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Estates - Wills - Estate Trustees

. Cain v Harnett

In Cain v Harnett (Div Court, 2023) the Divisional Court commented on costs reimbursement, including legal cost awards, for estate trustees:
[7] In Sawdon Estate v. Watch Tower Bible and Tract Society of Canada, 2014 ONCA 101, at para. 82, the Court of Appeal confirmed that estates trustees are entitled to be indemnified for all reasonably incurred costs, including legal costs. The Court of Appeal further held that courts have the authority to make “blended” costs orders, including on appeal. A blended costs order is appropriate if the losing party’s conduct unnecessarily increased the costs of litigation, but some costs were necessarily incurred to ensure that the estate is properly administered.
. Feinstein v. Freedman

In Feinstein v. Freedman (Div Ct, 2021) the Divisional Court considered the awarding of trustee's fees and a conflict issue:
[64] The trial judge went on to deal specifically with the submission that the respondent’s compensation should be reduced in accordance with guidelines that have become known in estate matters as “the tariff”. The tariff is based on the decision in Re Jeffery Estate (1990), 39 E.T.R. 173 (Ont. Surr. Ct.), in which Killeen J. held that, in Ontario (p. 178):
a practice has developed of awarding compensation on the basis of 2 1/2 per cent percentages against the four categories of capital receipts, capital disbursements, revenue receipts and revenue disbursements, along with, in appropriate cases, a management fee of 2/5 of 1 per cent per annum on the gross value of the estate…
[65] Killeen J. held that the result of this calculation should be measured against five factors identified in the earlier case of Re Toronto General Trusts Corp. and Central Ontario Railway (1905), 6 O.W.R. 350 (H.C.), to determine whether the tariff amount is appropriate. The five factors identified in Toronto General Trusts are (p. 354):
(1) the size of the trust;

(2) the care and responsibility arising from the size of the trust;

(3) the time occupied in performing the duties of trustee;

(4) the skill and ability displayed by the trustee; and

(5) the success resulting from the trustee’s efforts.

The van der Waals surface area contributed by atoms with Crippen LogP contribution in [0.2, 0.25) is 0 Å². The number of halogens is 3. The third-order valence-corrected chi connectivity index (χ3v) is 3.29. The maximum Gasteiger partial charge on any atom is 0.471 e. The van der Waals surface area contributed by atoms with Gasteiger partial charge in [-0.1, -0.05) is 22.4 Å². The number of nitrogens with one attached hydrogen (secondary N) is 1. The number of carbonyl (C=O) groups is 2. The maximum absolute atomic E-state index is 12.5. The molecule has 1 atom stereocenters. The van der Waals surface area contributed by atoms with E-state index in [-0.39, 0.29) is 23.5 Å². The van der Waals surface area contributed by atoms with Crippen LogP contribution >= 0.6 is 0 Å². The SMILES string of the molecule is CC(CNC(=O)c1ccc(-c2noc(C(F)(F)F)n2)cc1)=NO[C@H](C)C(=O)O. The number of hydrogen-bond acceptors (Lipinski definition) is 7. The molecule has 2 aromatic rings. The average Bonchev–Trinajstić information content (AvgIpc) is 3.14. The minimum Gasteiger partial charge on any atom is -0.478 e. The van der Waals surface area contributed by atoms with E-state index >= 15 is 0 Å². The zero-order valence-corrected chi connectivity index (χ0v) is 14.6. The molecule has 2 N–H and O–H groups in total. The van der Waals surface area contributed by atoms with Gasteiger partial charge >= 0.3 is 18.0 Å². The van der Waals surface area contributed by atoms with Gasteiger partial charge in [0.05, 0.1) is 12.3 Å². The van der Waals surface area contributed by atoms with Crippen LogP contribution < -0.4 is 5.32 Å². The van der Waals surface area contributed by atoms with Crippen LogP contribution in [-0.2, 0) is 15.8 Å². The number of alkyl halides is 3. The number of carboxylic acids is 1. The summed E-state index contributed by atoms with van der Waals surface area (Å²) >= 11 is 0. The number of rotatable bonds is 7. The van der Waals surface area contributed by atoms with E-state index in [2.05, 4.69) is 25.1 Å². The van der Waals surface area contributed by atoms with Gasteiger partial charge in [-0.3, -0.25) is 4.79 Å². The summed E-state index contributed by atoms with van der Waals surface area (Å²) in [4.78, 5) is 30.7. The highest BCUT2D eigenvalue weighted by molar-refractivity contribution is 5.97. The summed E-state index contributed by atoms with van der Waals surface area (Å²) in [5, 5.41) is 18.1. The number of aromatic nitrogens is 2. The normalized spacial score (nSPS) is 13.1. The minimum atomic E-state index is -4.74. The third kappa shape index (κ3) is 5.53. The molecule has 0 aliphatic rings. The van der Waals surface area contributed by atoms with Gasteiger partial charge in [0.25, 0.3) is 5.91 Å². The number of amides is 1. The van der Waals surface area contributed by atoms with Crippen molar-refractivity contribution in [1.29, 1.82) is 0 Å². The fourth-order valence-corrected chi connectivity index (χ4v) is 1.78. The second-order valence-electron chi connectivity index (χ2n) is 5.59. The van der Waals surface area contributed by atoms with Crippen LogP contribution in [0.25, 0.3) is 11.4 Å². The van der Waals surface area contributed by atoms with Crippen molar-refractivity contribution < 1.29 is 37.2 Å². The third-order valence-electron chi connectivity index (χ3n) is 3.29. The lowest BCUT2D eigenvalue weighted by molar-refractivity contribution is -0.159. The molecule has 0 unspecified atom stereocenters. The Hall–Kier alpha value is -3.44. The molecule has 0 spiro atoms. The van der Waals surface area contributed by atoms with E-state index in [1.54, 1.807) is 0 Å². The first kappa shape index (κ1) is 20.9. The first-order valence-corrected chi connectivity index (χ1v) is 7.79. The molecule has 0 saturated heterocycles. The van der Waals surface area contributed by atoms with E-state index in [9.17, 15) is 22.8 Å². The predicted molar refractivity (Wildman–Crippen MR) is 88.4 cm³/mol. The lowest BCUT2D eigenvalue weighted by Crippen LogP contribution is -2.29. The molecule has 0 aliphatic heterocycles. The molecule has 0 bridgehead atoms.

[66] The decision in Jeffrey Estate was approved of by the Ontario Court of Appeal in Laing Estate v. Hines (1998), 1998 CanLII 6867 (ON CA), 41 O.R. (3d) 571, 167 D.L.R. (4th) 150, at para. 9.


[105] Section 61(1) of the Trustee Act provides:
A trustee, guardian or personal representative is entitled to such fair and reasonable allowance for the care, pains and trouble, and the time expended in and about the estate, as may be allowed by a judge of the Superior Court of Justice.
[106] As the Court of Appeal noted in Laing Estate, the fixing of compensation under s. 61(1) “is far from an exact science”: para. 10. Once the tariff has proven inadequate, the exercise becomes a highly discretionary one. Counsel for the appellants demonstrated this during argument when he was asked how this court might arrive at a more appropriate amount of compensation. He suggested a reduction of 30 to 40 percent based on nothing more than a “holistic review” of the accounts. The trial judge’s reduction of the respondent’s account appears to have been undertaken on a much more precise and principled basis than the one suggested by counsel for the appellants.

[107] As counsel for the respondent points out, after referring to the shortcomings in the respondent’s work as trustee, the trial judge reduced the compensation sought by exactly $65,000 (from $289,197 to $224,197). This coincides perfectly with the number of months the respondent acted as trustee, as the trial judge mentioned in para. 4 of his reasons, and represents a reduction of precisely $1,000 per month. Thus, contrary to the submissions of the appellants, how the trial judge arrived at the amount of compensation is clear. The final question is whether the amount arrived at was fair and reasonable.

[108] In Laing Estate, the Court of Appeal reaffirmed that the trial judge’s discretion should not be interfered with unless “there is an error in principle, or if, in its opinion, the amount allowed is grossly insufficient or excessive” ( para. 10). I can find no error in principle, nor does the amount allowed appear to be excessive.


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Last modified: 14-07-23
By: admin